The USC Norris Comprehensive Cancer Center has teamed with a nonprofit on a virtual reality (VR) initiative for patients in the Adolescent and Young Adult Cancer program at USC (AYA@USC).
The initiative aims to provide a library of curated cinematic and interactive VR experiences using the most advanced media technology available to lessen a patient’s discomfort and anxiety with quality entertainment.
“The AYA@USC program aims to heal the whole person, not just the cancer,” said David Freyer, DO, MS, professor of clinical pediatrics at the Keck School of Medicine of USC and co-director of AYA@USC. “The Virtual Reality Patient Initiative will provide an important emotional benefit to our patients that cannot be achieved through medicine alone.”
The pilot program will begin this fall for a three-month period for both ambulatory outpatients and non-ambulatory inpatients. The nonprofit Springbok Cares will provide the VR equipment, content library and program staff at no cost to USC Norris or the patients. The cancer center’s clinical staff will approve and supervise the use of the equipment to ensure patient safety. Through Springbok Cares’ partnerships with a variety of content providers and sponsors, the program will be financially self-sustaining with an ever-growing curated library.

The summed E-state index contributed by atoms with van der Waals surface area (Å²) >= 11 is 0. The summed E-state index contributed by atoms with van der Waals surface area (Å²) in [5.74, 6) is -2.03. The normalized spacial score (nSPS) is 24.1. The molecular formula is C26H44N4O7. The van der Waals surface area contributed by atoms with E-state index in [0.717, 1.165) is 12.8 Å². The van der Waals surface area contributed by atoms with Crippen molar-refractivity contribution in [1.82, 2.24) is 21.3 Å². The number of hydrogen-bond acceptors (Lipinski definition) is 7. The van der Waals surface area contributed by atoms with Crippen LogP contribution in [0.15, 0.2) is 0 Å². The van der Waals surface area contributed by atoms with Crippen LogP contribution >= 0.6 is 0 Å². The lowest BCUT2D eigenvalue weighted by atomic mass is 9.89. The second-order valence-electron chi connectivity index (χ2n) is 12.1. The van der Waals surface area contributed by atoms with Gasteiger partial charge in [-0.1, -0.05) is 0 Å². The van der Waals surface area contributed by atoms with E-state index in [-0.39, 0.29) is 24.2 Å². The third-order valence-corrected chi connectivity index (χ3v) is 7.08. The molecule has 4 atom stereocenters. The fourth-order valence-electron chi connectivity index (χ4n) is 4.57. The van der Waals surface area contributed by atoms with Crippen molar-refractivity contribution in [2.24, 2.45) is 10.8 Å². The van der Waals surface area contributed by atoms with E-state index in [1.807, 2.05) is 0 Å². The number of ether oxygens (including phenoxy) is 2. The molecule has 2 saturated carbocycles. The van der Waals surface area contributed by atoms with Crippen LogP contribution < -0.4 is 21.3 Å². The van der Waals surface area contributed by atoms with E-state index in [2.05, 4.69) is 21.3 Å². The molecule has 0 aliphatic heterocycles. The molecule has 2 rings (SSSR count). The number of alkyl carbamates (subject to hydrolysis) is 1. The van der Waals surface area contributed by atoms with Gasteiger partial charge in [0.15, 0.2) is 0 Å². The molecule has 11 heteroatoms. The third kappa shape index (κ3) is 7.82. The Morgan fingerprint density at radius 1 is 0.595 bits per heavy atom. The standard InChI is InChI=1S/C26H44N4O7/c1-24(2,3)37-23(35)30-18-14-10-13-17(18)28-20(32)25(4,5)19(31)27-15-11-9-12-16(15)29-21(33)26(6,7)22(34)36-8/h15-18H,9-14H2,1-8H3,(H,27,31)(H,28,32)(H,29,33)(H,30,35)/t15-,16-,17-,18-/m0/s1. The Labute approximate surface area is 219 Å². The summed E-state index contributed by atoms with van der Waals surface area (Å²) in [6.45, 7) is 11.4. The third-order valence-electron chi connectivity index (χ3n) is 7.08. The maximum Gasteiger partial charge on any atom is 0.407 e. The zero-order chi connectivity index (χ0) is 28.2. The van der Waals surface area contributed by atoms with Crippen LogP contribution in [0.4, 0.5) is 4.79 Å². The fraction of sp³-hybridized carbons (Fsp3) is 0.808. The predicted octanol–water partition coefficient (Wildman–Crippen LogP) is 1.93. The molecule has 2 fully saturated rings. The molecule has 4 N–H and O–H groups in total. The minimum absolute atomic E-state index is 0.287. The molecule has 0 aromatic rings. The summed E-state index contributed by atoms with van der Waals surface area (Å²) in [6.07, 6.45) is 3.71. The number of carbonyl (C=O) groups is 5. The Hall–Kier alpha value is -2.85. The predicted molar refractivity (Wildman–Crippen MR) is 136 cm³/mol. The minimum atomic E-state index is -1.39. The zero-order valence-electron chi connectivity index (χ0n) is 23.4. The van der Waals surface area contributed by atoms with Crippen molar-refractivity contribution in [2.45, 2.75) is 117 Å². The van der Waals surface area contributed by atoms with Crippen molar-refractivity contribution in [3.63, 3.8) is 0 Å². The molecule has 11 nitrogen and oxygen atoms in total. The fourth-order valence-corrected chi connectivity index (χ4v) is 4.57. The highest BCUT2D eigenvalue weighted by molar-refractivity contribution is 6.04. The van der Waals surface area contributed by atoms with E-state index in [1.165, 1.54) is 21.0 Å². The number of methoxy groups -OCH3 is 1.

“In addition to an enriched patient experience, the Virtual Reality Patient Initiative may provide tangible clinical benefits to our young cancer patients,” said James Hu, MD, assistant professor of clinical medicine and co-director of AYA@USC.
Research has demonstrated the benefit of VR technology for a variety of medical, psychological and educational challenges, including reducing side effects and fatigue in cancer patients undergoing chemotherapy treatments. Cancer patients with access to VR experiences had improved emotional well-being and fewer negative psychological symptoms.
“As a parent of a cancer survivor, I am extremely excited to be partnering with USC Norris Comprehensive Cancer Center and Keck School of Medicine on this groundbreaking program,” said Steven-Charles Jaffe, chief operations officer of Springbok Entertainment. “Having lived with my daughter at a hospital during her battle with cancer, I personally know there is a void in healthy escapist entertainment for patients that this program will fulfill. VR technology’s ability to virtually transport a patient out of the confinement of a hospital bed or chemotherapy session is not only beneficial, but critical for a positive patient experience.”
AYA cancers represent all cancer types in individuals who are between 15 and 39 years old. In the United States, cancer is the leading disease-related cause of death for AYA patients. More than 70,000 people in this age group are diagnosed with cancer each year, including more than 4,000 in the Los Angeles area.
— Mary Dacuma